Water Birth: Benefits and Risks You Need to Know
A water birth can take place in a Hospital, Birthing center or at home, with the help of a doctor, midwife or nurse.
It is a natural often drug free way to give birth and the warm water acts like a natural pain relief.
What is a Water Birth?
A water birth is simply a birth that is performed in water. A woman can choose to labor in the water and then get out for the birth or she can labor and give birth in the water.
Typically the water is at a temperature of 97 degrees Fahrenheit no hotter. Hot water will dehydrate and cause you to over heat fast. This could result in complications during birth.
It is not recommended to get in to the water until you are 5-6m dilated. Getting in sooner can slow down or even stop labor.
What are the benefits of a water birth?
There are so many reasons why a water birth is the perfect choose for you and your baby.
- A water birth can help to speed up labor
- It is gentle on both the mother and baby
- Reduces the needs for drugs
- Water is calming
- Buoyancy reduces pressure on the body
- Less pain for mother
- The warm water causes the perineum to be more relaxed and elastic, which results in less tearing
- Less stress and anxiety
- Eases the birth for baby
- Relaxes the pelvic floor
- Less strenuous labor (helps to conserve energy)
- Helps to reduce blood pressure
- Relaxes muscles
A water birth is not ideal if any of the below apply to you. In most cases your medical adviser will have already told you should a water birth not be right for you.
- Prone to excessive bleeding or have a maternal infection
- Having a multiple birth
- You have herpes as they can be easily transferred in water
- Have a breech baby
- Baby is stressed
- Have complications
- Premature birth
- Older than 35 years old
- Younger than 17 years old
- You have had an epidural
- If baby has had his first bowel movement while still inside your belly
Whilst a water birth sounds like the ideal way to give birth, it will not suit everyone. For some they will simply not have the choice due to illness or complications.
- Healthy pregnancy with no complications
- Healthy mother
- Baby is healthy and at full term
- Baby is ready and waiting in the normal position
- Mother is aged between 17 and 35 years old
- You want a drug free birth
- Looking for natural pain relief
Risks associated with a water birth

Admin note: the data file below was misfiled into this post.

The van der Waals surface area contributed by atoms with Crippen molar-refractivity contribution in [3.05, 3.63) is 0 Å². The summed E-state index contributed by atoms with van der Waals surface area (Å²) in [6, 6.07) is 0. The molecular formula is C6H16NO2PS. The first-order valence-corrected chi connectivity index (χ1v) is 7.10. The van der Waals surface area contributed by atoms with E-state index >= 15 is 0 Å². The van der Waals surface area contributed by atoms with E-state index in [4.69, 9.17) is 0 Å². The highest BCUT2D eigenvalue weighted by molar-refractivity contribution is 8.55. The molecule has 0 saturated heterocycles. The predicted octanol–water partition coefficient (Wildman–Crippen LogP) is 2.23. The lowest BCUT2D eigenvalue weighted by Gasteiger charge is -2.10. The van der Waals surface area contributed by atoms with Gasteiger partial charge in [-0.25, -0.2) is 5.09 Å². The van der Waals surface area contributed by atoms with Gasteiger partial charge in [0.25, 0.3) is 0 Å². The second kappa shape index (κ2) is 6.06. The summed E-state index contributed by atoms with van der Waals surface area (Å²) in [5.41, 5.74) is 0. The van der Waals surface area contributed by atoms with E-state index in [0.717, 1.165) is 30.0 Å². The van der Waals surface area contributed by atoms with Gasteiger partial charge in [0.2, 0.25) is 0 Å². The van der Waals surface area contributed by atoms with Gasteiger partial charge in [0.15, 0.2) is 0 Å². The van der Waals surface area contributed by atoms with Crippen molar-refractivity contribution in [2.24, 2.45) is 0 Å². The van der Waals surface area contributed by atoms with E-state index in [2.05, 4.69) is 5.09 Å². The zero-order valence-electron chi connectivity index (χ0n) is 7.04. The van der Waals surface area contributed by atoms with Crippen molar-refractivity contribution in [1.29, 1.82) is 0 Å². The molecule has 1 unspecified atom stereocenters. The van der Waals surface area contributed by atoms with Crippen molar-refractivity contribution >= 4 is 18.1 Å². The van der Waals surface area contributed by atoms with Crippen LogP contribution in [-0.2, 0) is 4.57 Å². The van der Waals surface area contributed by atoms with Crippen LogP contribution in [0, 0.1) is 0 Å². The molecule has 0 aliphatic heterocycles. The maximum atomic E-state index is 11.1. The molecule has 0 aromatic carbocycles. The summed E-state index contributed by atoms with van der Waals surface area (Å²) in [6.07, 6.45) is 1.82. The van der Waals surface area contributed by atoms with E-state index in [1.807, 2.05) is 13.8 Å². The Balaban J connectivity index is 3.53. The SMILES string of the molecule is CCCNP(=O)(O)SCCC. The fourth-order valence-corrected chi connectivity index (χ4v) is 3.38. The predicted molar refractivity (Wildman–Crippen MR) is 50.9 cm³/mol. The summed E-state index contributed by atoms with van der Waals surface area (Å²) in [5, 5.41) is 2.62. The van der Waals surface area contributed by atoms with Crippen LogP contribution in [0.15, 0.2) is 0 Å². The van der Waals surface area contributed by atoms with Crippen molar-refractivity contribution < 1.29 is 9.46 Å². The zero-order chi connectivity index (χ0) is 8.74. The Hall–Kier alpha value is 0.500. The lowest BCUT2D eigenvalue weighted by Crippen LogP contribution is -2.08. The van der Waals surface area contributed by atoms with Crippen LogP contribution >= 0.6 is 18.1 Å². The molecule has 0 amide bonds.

Like all births there are always some element of risk involved. It is important to access your risks carefully to determine if you are a good candidate for a water birth and always consult with your health care provider first.
- Mother and baby can be at risk of contracting infections
- The umbilical cord could snap before baby comes out of the water
- Baby could breath in bath water
- Home Births (higher risk)
How to prepare
Prepare for a water birth in just the same way you would a normal birth.
Write a birth plan and pack your hospital bags.
Time the trip should you be traveling to a birthing center or hospital and make all participants aware of their roles for the day.
- Read up on water birth and speak to other women who have had them
- Check with your medical provider to see if they provide the service
- Purchase a birthing pool if necessary (most hospitals and birthing centers will have them)
- Keep a supply of fresh drinking water handy to help prevent dehydration
- Clean wash clothes
- Bikini top or other cove ups, should you decide to wear anything in the bath
- Soft warm towels
- Calming music
- Soft lighting (candles)
- Invite those you wish to attend
I had a water birth with my first child 12 years ago. I have since had a second child and that birth was much more complicated hence a water birth was not recommended.
The first birth was a lovely spiritual experience. I needed no drugs and the birth was relatively fast for a first child.
The warm water soothed my body and I felt little external pressures on my pelvic floor due to the buoyancy of the water.
I loved my water birth and would recommend it to anyone who is an ideal candidate.